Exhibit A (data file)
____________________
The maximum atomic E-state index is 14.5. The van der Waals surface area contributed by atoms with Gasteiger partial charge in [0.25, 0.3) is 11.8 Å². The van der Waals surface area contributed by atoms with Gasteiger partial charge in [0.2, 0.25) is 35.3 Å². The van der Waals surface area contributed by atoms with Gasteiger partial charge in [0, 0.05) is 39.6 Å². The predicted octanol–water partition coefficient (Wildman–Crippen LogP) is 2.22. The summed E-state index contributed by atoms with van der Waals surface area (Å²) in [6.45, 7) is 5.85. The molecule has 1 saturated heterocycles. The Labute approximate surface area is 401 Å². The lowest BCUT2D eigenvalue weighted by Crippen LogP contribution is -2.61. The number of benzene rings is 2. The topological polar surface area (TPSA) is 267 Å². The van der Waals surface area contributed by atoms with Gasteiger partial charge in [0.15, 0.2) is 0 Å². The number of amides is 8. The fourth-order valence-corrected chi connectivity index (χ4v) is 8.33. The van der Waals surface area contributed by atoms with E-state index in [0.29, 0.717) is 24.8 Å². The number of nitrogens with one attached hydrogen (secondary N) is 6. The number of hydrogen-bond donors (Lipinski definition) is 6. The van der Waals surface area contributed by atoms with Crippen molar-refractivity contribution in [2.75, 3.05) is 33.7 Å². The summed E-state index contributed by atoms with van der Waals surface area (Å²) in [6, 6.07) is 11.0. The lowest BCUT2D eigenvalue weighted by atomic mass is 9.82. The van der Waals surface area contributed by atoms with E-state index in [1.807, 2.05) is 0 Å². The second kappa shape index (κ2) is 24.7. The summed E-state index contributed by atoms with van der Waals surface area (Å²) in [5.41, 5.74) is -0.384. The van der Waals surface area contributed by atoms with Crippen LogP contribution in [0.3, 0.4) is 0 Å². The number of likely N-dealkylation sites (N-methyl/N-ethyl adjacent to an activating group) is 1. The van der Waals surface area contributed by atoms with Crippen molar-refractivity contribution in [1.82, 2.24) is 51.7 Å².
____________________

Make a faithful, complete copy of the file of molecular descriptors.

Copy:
The maximum atomic E-state index is 14.5. The van der Waals surface area contributed by atoms with Gasteiger partial charge in [0.25, 0.3) is 11.8 Å². The van der Waals surface area contributed by atoms with Gasteiger partial charge in [0.2, 0.25) is 35.3 Å². The van der Waals surface area contributed by atoms with Gasteiger partial charge in [0, 0.05) is 39.6 Å². The predicted octanol–water partition coefficient (Wildman–Crippen LogP) is 2.22. The summed E-state index contributed by atoms with van der Waals surface area (Å²) in [6.45, 7) is 5.85. The molecule has 1 saturated heterocycles. The Labute approximate surface area is 401 Å². The lowest BCUT2D eigenvalue weighted by Crippen LogP contribution is -2.61. The number of benzene rings is 2. The topological polar surface area (TPSA) is 267 Å². The van der Waals surface area contributed by atoms with Gasteiger partial charge in [0.15, 0.2) is 0 Å². The number of amides is 8. The fourth-order valence-corrected chi connectivity index (χ4v) is 8.33. The van der Waals surface area contributed by atoms with E-state index in [0.29, 0.717) is 24.8 Å². The number of nitrogens with one attached hydrogen (secondary N) is 6. The number of hydrogen-bond donors (Lipinski definition) is 6. The van der Waals surface area contributed by atoms with Crippen molar-refractivity contribution in [2.75, 3.05) is 33.7 Å². The summed E-state index contributed by atoms with van der Waals surface area (Å²) in [6, 6.07) is 11.0. The lowest BCUT2D eigenvalue weighted by atomic mass is 9.82. The van der Waals surface area contributed by atoms with E-state index in [1.807, 2.05) is 0 Å². The second kappa shape index (κ2) is 24.7. The summed E-state index contributed by atoms with van der Waals surface area (Å²) in [5.41, 5.74) is -0.384. The van der Waals surface area contributed by atoms with Crippen LogP contribution in [0.3, 0.4) is 0 Å². The number of likely N-dealkylation sites (N-methyl/N-ethyl adjacent to an activating group) is 1. The van der Waals surface area contributed by atoms with Crippen molar-refractivity contribution in [1.82, 2.24) is 51.7 Å².